How Many Squares Are On A Chessboard?
This question could be quite tricky in chess trivials. The obvious answer is 64 since there are 32 light squares and 32 dark squares on a chessboard. But you forget the square that contains all the 64 squares, and this makes the total number of squares equal to 65.
Interesting, right? Let’s look at other possible ways to calculate the number of squares on a chessboard.
Another perspective you can take is looking at the squares without their colours and how they all come together to form a chessboard.
Although this perspective seems quite simple, the truth is that it requires a systematic approach to attain the correct answer.
First, you have to find out how many possible squares you can get from the 64 squares on a chessboard. You do this by creating a bigger unit of squares with each square on the board.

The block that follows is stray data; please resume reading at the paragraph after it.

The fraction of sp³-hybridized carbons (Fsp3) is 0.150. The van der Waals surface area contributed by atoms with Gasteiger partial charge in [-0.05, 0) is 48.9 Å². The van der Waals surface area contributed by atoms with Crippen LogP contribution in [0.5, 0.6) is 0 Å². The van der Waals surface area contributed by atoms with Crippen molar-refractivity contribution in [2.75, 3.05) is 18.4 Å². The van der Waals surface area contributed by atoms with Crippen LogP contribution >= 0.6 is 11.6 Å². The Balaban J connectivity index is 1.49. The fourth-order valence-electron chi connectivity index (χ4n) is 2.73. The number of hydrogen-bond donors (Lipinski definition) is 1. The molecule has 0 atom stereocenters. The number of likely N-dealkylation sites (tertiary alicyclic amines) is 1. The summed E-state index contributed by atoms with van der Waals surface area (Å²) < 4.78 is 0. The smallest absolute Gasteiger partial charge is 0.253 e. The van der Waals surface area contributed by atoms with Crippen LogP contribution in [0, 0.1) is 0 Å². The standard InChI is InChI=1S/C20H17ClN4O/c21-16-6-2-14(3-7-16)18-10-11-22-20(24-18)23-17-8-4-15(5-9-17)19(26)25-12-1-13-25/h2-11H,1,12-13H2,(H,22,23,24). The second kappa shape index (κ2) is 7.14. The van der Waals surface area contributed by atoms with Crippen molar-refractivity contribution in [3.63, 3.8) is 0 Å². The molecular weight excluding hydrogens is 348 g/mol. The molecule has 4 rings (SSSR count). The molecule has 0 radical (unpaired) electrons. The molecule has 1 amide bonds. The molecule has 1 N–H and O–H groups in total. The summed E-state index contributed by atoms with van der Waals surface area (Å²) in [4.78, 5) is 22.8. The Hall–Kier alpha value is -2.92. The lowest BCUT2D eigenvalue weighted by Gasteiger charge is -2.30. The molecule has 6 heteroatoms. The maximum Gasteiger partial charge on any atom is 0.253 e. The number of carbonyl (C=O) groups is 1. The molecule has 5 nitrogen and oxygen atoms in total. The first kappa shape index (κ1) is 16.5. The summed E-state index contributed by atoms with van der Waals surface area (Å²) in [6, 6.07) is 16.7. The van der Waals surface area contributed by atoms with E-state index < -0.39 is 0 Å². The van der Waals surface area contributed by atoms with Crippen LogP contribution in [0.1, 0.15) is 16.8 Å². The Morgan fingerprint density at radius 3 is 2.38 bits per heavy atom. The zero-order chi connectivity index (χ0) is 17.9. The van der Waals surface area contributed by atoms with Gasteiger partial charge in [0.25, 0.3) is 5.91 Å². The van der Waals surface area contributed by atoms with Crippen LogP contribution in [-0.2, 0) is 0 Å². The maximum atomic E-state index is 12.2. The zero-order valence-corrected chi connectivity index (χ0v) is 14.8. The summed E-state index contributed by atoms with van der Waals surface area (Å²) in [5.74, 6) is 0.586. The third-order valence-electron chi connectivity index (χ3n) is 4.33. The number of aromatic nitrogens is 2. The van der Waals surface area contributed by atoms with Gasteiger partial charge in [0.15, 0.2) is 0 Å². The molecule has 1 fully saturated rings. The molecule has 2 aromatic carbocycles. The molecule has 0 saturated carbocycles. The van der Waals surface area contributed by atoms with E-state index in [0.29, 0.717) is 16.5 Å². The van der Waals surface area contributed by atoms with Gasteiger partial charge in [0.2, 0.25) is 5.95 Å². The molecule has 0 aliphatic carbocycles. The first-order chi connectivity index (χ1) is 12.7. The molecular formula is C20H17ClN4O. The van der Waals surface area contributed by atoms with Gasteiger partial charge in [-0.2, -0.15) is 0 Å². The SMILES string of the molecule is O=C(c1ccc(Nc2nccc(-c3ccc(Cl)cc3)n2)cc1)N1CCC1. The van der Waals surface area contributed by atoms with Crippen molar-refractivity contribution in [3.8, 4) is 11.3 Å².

|Unit||Horizontal number of square||Vertical number of square||Total Number of square|
You’ve probably seen a pattern by now. As we progressively make the target square smaller by one unit, we can find this a perfect square number of times.
There are 2×2 starting positions a (7×7) square can start from, and there are 3×3 starting positions a (6×6) square can start from, there are 4×4 starting positions a (5×5) square can start from e.t.c
This way, you’ll get 203 squares from the initial 64. Adding the 1 square that contains all 64 squares gives you 204 squares on a chessboard.